Yes, nobody writes like Dylan, as nobody in his art or anywhere in living creative practice reads or thinks like Dylan. Virgil, Dante and Milton did, and so did Eliot. Dylan has an eye for the poetry of language, as he encounters it in the eclectic reading and listening he does. Take the lines from verse 6 of “Ain’t Talkin’”, on the Modern Times album version, but not to be found in the official lyrics book: “All my loyal and my much-loved companions / They approve of me and share my code / I practice a faith that’s been long abandoned / Ain’t no altars on this long and lonesome road”. The first three lines come from three different poems in Peter Green’s translation of Ovid’s exile poems, as a number of us have recorded. Individual lines (Tristia 1.3.65, “loyal and much loved companions”; Black Sea Letters 3.2.38 “who approve, and share, your code”; Tristia 5.7.63–4 “I practice / terms long abandoned”) lifted from across 150 pages in the Penguin translation. And the altars on that long and lonesome road belong to the world of the blues pilgrim but also to Ovid’s world where roadside altars were a fixture from the Appian Way to the Black Sea. Nobody but Dylan could pick up that book and produce that sixth verse, completely at home in the song whose title started out its life in the chorus of a Stanley Brothers bluegrass song, “Highway of Regret”: “Ain’t talking, just walking / Down that highway of regret / Heart’s burning, still yearning / For the best girl this poor boy’s ever met.” And that is before we even start to trace the other intertexts: Poe, Twain, Henry Timrod, Genesis and the New Testament Gospels. Peter Green created poetic lines in his response to Ovid’s poem: “a place ringed by countless foes”, “May the gods grant … that I’m wrong in thinking you’ve forgotten me”; “every nook and corner had its tears”; “wife dearer to me than myself, you yourself can see”, and so on. Dylan took those lines and used them, just a few in each of the songs, and made them part of his own fabric—in one case even becoming a song title: “beyond here lies nothing”. As with the intertextuality in the hands of those other great artists, the lines he successfully steals and renews bring with them, once we recognise the source, their Ovidian setting, a poet in exile, in place or in the mind, getting on in years, “in the last outback at the world’s end.”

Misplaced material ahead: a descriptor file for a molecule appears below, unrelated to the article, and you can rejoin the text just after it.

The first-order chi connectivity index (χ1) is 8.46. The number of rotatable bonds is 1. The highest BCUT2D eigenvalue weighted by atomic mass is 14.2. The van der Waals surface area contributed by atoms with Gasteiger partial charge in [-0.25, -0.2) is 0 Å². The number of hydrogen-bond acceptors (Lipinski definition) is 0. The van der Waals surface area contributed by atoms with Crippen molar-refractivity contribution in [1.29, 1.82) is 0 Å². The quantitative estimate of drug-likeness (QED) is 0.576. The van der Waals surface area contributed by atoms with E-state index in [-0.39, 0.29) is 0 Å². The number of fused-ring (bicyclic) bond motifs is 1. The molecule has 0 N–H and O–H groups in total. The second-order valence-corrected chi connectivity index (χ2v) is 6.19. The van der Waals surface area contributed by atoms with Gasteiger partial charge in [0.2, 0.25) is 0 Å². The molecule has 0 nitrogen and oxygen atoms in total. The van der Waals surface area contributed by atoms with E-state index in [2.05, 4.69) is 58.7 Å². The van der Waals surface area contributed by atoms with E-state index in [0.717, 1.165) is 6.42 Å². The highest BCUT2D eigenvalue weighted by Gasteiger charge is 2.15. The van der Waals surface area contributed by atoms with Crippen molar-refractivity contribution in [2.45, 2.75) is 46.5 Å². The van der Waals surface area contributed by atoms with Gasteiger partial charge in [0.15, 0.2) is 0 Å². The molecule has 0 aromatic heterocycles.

Also as with all great literature, Dylan is way ahead of the critics, or far behind his rightful time, which is to say the same thing. Early on there were even critics who denied the presence of Ovid in the song and on the album, partly because they just found any old Ovid translation online, and then the transfiguration doesn’t work. You have to work from the translation Dylan was using, the Penguin, as he used Robert Fagles’ Penguin of the Odyssey on Tempest. And a lot of people don’t like the idea that Dylan’s songs are composed out of the fabric of other materials, discrete as they are on this song. That is a throwback to Romanticism, to Wordsworth’s notion that poetry is a “spontaneous overflow of emotion”, though that was never true, even for Wordsworth. I have no problem with intertextuality and transfiguration, because that is how my other poets worked, in antiquity and down through the Middle Ages and Renaissance to the end of the 18th century in the Latin and vernacular literary traditions.

Virgil’s incisive “debellare superbos”, “taming the proud”, from Aeneid VI, comes up in Dylan’s “Lonesome Day Blues”, from his 2001 masterpiece “Love and Theft”, and a fascinating allusion to the Civil Wars (whether they be Roman or American) appears on “Bye and Bye”, which is from the same album. On Rough and Rowdy Ways, Dylan seems particularly fond of Caesar, who is directly mentioned in “My Own Version of You” and whose presence hovers around “Crossing the Rubicon”. What is Dylan trying to convey with those references?